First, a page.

I confess Boating for Beginners made me laugh out loud: there's a great deal of arch, wry humour in here, though at times it's hard not to be caught between amusement and repulsion at the tawdry Seventies suburban feel of it all. There is a serious dimension to the satire, though: Winterson on the joy of non-linear texts, the stages of being and the almost-mythic powers of those who don't distinguish between themselves and the world; whether or not one should write books that '[fix] themselves into time, or books which [flout] the usual notion of time' (p. 100); an orange demon that pops out of nowhere to teach Gloria to be poetic as well as analytic ...

In further proof that Boating for Beginners doesn't take itself too seriously, it gets extra points for featuring, on the back cover, reviews that are ... differently good. "I could have done with a bit more of this" [Winterson 'seriously explaining the power of myth'] "and less jokes about fast food..." quoth Time Out: "If you find the Monty Python Life of Brian amusing, this is your comic book of revelations," The Times praised with faint damns.

Wednesday, September 16, 2009

#67: The End of Mr. Y -- Scarlett Thomas

Real life is physical. Give me books instead: give me the invisibility of the contents of books, the thoughts, the ideas, the images. Let me become part of a book: I'd give anything for that. Being cursed by The End of Mr Y must mean becoming part of the book; an intertextual being: a book-cyborg, or considering that books aren't cybernetic, perhaps a bibliorg. Things in books can't get dirty, and real life is, well, eventually it's dust. Even books become dust ... but thoughts are clean. (p.147)


The End of Mr Y seems at first to be another of those novels about ancient mysteries and modern conspiracies: luckily, it's much smarter, wittier and thought-provoking.

Ariel Manto is a damaged, self-destructive drifter who's ended up as a post-grad student studying the works of little-known nineteenth-century author and nutcase Thomas Lumas, author of the eponymous book The End of Mr Y. Lumas presented his work as fiction, though Ariel's sure it was based on fact: a method for transferring one's consciousness into that of others, and a way of entering the Troposphere (a 'world-of-minds' where he finds peace). Ariel, having acquired a copy of the book via an improbable set of coincidences, sets about recreating Lumas's experiments: she finds herself searching for her missing supervisor, Saul Burlem, and questioning history, causality and the nature of the world(s) around her.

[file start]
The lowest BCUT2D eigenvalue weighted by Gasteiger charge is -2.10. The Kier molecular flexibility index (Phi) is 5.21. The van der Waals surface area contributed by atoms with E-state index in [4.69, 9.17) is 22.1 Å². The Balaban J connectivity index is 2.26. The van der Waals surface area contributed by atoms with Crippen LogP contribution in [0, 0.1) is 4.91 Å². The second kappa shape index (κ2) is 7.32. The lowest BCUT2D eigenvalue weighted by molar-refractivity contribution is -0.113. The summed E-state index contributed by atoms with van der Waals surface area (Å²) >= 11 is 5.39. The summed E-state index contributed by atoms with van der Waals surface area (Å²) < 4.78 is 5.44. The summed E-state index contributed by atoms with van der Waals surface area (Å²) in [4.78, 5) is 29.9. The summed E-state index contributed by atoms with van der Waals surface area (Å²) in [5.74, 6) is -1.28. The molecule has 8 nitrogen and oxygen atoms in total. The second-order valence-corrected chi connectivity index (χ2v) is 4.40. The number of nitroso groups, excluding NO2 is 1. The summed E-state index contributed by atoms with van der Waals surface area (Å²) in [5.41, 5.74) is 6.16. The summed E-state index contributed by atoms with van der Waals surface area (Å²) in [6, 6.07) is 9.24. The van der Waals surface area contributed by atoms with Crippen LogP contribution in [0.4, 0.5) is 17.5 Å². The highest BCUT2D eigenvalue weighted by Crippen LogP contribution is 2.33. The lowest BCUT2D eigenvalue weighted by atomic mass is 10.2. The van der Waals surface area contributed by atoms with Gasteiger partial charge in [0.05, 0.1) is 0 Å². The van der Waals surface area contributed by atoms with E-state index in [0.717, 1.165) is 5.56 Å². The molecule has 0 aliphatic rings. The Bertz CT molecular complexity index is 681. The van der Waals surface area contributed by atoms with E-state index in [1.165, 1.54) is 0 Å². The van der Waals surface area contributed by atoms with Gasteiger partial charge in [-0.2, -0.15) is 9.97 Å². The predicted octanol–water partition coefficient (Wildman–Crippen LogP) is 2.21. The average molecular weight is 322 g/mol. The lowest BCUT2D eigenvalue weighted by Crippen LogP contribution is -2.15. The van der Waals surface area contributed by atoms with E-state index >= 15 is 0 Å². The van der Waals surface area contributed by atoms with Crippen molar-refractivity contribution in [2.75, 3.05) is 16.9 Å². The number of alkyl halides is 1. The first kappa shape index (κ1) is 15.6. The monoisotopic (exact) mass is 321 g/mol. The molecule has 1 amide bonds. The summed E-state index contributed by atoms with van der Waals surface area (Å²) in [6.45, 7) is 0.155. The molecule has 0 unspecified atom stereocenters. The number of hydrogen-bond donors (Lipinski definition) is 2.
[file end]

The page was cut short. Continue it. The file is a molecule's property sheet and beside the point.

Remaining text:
It's hard to know where to start discussing this novel. It's intelligent and provocative -- plenty of big ideas, from Lamarck to quantum physics to Schrodinger and Heisenberg and their gang -- but Thomas doesn't try to blind the reader with science or philosophy: she has a knack for apt metaphor and parable, and each Big Idea is explained clearly without infodumping. (I admire her more mundane metaphors, too: for instance, a collapsing building like one of those toys with a wooden model of an animal, where you press the button and the animal -- elasticated -- collapses to its knees.)

There's a lot in this book about philosophy and the discipline of intellectual work: Ariel is fond of thought experiments, which are all stories (if they're not stories then they're hard science, and not actually thought experiments at all. (432)) and her work on Lumas gives her a plethora of opportunities for these experiments. (I can't help wondering if she's familiar with Thomas Nagel's What is it like to be a bat?: there's a marvellous passage about a cat, and a distressingly vivid chapter about mice.)

I find Ariel a compelling character, though I'm not sure she's always honest with or about herself. Self-destructive habits, pushing her own limits -- I wonder if the reason I tend to say yes to everything is because I deeply believe that I can survive anything, but that I'm still looking for the definitive proof. (111) -- an unpleasant childhood (but did she abandon her family, or did they abandon her?), a tendency to sleep with unsuitable men, a sense that she's only incidentally anchored in the real world.

There is a conspiracy theory (or two) and The End of Mr Y (Lumas's book, not the meta-book that Thomas has written) has its own fansites and internet discussion. (Actually, Thomas's book has a couple of really nice sites, too: here (unfinished?) and here.) Ariel is not afraid to use the internet, though she prefers books for research: the internet would tell me quickly, but it might not tell me accurately .. I also need to know what a nineteenth century writer would have meant by [a homeopathic term] (124).

I'm not wholly convinced by the ending, but it does make sense in terms of the metaphors Ariel's accustomed to, and some aspects of the Troposphere and its interaction with the world. If the last page is taken literally, I'm with Ian Stewart (whose objection is reported in the author's afterword): however, I don't think it's a literal objective truth, just Ariel's perception.

This is a novel about ideas, about story-telling, about how consciousness and matter mesh together. There's plenty of darkness, but there's also joy: Ariel's joy in the world of the mind, the author's joy in philosophy and the history of science. I liked it very much and will be reading more by Thomas.

Tuesday, September 15, 2009

#66: Halting State -- Charles Stross

You can see it coming, slamming towards you out of the future, like the empty white static that is all anyone has ever heard from beyond the stars, a Final Solution to the human condition, an answer to the Fermi paradox, lights on at home and all the windows tightly shuttered. Because it's a thing of beauty, the ability to spin the cloth of reality, and you're a sucker for it: isn't story-telling what being human is all about? (p.111)